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Mars Researchers Find First Evidence of Planet-Wide Groundwater System


Artist's impression of Mars Express. The background is based on an actual image of Mars taken by the spacecraft's high resolution stereo camera. (Image credit: ESA/ATG medialab; Mars: ESA/DLR/FU Berlin)
Mars Researchers Find First Evidence of Planet-Wide Groundwater System
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For years, Mars has been seen as a dry, lifeless planet. But there is growing evidence to suggest this was not always the case.

Scientists have already collected evidence suggesting that Mars once had a lot of water. Now, European researchers say they have discovered the first evidence of a huge groundwater system that once existed below the planet’s surface.

The European Space Agency, or ESA, says its Mars Express spacecraft helped discover the evidence. It said a new study provides the first geological proof that Mars once had a “planet-wide groundwater system.”

The study was a project of researchers from Utrecht University in the Netherlands. Francesco Salese and his team studied images of 24 deep craters in the northern half of the Red Planet. These pictures were captured by ESA’s Mars Express orbiter, which was launched in 2003.

Example of features identified in a deep basin on Mars that show it was influenced by groundwater billions of years ago. (Image credit: NASA/JPL-Caltech/MSSS)
Example of features identified in a deep basin on Mars that show it was influenced by groundwater billions of years ago. (Image credit: NASA/JPL-Caltech/MSSS)

Salese is a geologist. He says scientific evidence already suggests Mars was once a watery world. “But as the planet’s climate changed, this water retreated below the surface to form pools and ‘groundwater.’”

His team says the images showed that large amounts of continuous groundwater activity connected the areas they studied. Evidence of basins and coastlines was also found on the surface of Mars, supporting the idea that water was once present.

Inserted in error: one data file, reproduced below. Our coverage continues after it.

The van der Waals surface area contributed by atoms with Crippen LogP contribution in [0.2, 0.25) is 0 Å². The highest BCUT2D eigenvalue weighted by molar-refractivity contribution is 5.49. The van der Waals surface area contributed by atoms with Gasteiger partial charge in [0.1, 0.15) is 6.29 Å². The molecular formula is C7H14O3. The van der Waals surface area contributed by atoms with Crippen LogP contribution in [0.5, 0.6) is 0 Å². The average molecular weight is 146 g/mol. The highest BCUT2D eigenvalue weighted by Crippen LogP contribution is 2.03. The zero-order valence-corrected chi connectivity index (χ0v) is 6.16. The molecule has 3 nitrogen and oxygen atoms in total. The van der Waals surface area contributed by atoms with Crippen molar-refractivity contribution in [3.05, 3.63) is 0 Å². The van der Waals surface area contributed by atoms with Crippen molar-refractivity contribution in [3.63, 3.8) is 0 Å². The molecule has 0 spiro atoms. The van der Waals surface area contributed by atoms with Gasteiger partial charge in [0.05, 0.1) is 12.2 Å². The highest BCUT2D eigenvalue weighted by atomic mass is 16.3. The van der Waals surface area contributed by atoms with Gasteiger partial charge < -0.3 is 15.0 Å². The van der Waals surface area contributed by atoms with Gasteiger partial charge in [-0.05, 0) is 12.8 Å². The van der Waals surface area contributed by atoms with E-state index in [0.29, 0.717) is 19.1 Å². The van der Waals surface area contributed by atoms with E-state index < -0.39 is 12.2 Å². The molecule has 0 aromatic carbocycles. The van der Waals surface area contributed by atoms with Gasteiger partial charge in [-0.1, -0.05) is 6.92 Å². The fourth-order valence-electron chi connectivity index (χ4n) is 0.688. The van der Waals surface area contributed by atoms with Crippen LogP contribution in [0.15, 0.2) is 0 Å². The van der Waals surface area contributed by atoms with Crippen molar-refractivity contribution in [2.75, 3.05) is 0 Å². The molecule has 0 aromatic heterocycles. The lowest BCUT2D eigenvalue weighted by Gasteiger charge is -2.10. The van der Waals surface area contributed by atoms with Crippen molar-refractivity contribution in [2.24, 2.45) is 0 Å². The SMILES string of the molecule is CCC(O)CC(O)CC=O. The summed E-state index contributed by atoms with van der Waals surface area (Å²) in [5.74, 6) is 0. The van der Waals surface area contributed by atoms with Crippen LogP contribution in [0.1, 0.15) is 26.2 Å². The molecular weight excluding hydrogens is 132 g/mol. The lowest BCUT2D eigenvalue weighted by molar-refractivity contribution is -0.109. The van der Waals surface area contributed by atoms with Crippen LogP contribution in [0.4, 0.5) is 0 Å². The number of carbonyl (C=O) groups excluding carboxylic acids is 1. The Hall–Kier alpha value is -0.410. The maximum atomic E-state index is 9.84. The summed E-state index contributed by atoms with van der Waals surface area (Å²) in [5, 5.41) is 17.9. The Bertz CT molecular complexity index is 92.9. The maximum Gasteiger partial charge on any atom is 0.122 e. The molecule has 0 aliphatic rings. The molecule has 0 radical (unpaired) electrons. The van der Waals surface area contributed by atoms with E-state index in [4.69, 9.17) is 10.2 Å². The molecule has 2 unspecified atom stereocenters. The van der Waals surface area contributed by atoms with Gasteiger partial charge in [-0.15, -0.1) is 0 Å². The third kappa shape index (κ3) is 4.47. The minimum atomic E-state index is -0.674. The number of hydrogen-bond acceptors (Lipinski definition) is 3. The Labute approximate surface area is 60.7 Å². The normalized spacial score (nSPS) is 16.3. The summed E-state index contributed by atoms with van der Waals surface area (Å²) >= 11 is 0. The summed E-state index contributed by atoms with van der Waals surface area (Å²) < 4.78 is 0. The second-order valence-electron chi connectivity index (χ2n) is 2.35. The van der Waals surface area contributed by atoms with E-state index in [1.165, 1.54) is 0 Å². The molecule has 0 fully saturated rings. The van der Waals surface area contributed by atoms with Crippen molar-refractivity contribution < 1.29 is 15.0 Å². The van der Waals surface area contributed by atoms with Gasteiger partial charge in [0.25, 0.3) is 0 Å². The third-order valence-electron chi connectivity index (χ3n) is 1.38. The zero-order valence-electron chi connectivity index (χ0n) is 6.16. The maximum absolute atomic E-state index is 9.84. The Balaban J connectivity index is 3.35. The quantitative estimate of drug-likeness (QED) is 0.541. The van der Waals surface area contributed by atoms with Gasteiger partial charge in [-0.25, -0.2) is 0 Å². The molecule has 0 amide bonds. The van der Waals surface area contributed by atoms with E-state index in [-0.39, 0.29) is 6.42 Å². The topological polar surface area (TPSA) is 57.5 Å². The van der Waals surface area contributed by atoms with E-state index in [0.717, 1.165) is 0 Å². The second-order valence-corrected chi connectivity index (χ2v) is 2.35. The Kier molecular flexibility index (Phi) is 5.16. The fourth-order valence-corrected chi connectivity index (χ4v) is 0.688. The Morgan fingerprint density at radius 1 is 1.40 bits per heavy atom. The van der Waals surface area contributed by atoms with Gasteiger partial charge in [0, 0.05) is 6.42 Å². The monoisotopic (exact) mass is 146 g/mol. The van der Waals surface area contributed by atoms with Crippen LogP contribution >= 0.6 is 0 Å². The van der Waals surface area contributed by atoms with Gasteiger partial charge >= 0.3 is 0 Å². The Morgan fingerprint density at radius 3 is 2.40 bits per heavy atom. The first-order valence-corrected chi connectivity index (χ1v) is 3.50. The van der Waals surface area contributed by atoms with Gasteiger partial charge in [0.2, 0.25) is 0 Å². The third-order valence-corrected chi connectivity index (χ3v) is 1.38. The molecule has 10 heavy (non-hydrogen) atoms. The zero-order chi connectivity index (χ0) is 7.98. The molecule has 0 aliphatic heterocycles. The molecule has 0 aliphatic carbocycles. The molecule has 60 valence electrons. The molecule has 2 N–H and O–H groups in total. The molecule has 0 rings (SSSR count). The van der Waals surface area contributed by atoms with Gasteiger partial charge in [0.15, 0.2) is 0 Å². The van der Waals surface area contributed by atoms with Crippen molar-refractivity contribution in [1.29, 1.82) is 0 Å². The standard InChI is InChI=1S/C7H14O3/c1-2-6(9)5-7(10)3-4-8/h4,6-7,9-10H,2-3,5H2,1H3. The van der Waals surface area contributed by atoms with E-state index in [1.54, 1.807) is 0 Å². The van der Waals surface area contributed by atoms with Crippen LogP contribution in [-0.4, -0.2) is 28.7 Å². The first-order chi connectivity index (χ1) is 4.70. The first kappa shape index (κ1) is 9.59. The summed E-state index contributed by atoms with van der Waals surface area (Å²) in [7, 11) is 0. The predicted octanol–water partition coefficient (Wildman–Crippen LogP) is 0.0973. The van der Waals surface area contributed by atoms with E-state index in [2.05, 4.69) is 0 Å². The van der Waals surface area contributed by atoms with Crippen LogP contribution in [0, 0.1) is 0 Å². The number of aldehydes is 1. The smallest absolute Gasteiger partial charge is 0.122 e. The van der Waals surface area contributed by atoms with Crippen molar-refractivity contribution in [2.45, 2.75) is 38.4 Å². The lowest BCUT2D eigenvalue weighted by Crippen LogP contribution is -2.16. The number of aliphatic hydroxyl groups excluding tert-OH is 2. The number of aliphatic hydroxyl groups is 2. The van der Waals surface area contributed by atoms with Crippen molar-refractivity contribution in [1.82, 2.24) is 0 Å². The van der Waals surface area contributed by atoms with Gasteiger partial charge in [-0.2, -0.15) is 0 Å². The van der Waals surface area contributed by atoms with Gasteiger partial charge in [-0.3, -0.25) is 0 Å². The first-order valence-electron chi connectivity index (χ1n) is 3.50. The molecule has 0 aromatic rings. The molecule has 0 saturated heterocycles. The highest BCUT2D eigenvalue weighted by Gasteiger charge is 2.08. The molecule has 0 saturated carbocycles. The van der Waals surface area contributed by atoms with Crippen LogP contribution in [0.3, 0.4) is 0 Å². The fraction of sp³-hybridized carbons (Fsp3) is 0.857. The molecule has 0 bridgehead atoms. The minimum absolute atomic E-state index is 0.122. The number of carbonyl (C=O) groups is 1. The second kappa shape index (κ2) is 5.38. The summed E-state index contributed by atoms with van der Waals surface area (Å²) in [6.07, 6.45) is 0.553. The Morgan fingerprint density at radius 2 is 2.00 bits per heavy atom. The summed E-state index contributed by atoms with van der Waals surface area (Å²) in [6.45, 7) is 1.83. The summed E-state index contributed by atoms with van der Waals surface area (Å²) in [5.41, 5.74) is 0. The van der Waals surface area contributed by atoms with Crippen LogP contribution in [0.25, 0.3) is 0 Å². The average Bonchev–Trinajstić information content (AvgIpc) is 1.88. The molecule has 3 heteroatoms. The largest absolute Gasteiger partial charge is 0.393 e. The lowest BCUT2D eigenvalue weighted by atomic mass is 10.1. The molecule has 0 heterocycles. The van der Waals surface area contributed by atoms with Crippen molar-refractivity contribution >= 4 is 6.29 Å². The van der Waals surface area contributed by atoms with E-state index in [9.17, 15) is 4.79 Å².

“There is no evidence that they had been filled from the surface, so upwelling ground water is the only remaining explanation,” Salese said. He added that all the basins seemed to reach about the same height. This likely meant one large groundwater body once spread across the planet.

The water levels seem to support evidence that an ocean may have existed on Mars between 3-4 billion years ago.

Scientists have yet to find out what happened to all that water. “That’s the big question,” said Salese. “We’ve been able to determine that the ground water system we’ve discovered dates from around 3.5 billion years ago, but we don’t know when or how the basins dried up.”

Earlier research involving modeling experiments did not provide clear evidence that large bodies of water on Mars were interconnected. The latest study provides the strongest evidence yet that such bodies were linked over large areas of Mars.

Scientists have long linked the complex history of water on Mars to whether or not life ever existed on the Red Planet.

During the latest study, researchers discovered evidence of minerals within some of the identified bodies of water. Some of the same minerals have been linked to the beginnings of life on earth.

This image from ESA’s Mars Express shows a valley network on Mars. This oblique perspective view was generated using a digital terrain model and Mars Express data gathered on 19 November 2018 during Mars Express orbit 18831. (Image credit: ESA/DLR/FU Berl
This image from ESA’s Mars Express shows a valley network on Mars. This oblique perspective view was generated using a digital terrain model and Mars Express data gathered on 19 November 2018 during Mars Express orbit 18831. (Image credit: ESA/DLR/FU Berl

The researchers say the finding adds weight to the idea that the water basins on Mars may have once held the materials required to support life. Some of this material could still be buried on Mars, providing possible evidence of life during future exploration.

Francesco Salese believes the latest findings are not only exciting for what they teach us about Mars. He says the information could also help us learn new things about our own planet.

“As we learn more about water on Mars - especially the reason why we see so little of it on the planet today - we may be able to find out if the same can happen to Earth, or if it had already happened when Earth was still very young,” he said.

I’m Bryan Lynn.

Bryan Lynn wrote this story for VOA Learning English, based on the scientific study and information from the European Space Agency. George Grow was the editor.

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Words in This Story

retreat v. to move back or withdraw

basin n. low area of land from which water flows

determine v. discover the facts or truth about something

geologist – n. a scientist who has studied rocks and soil in order to learn about the history of planets

cratern. a large hole in the ground

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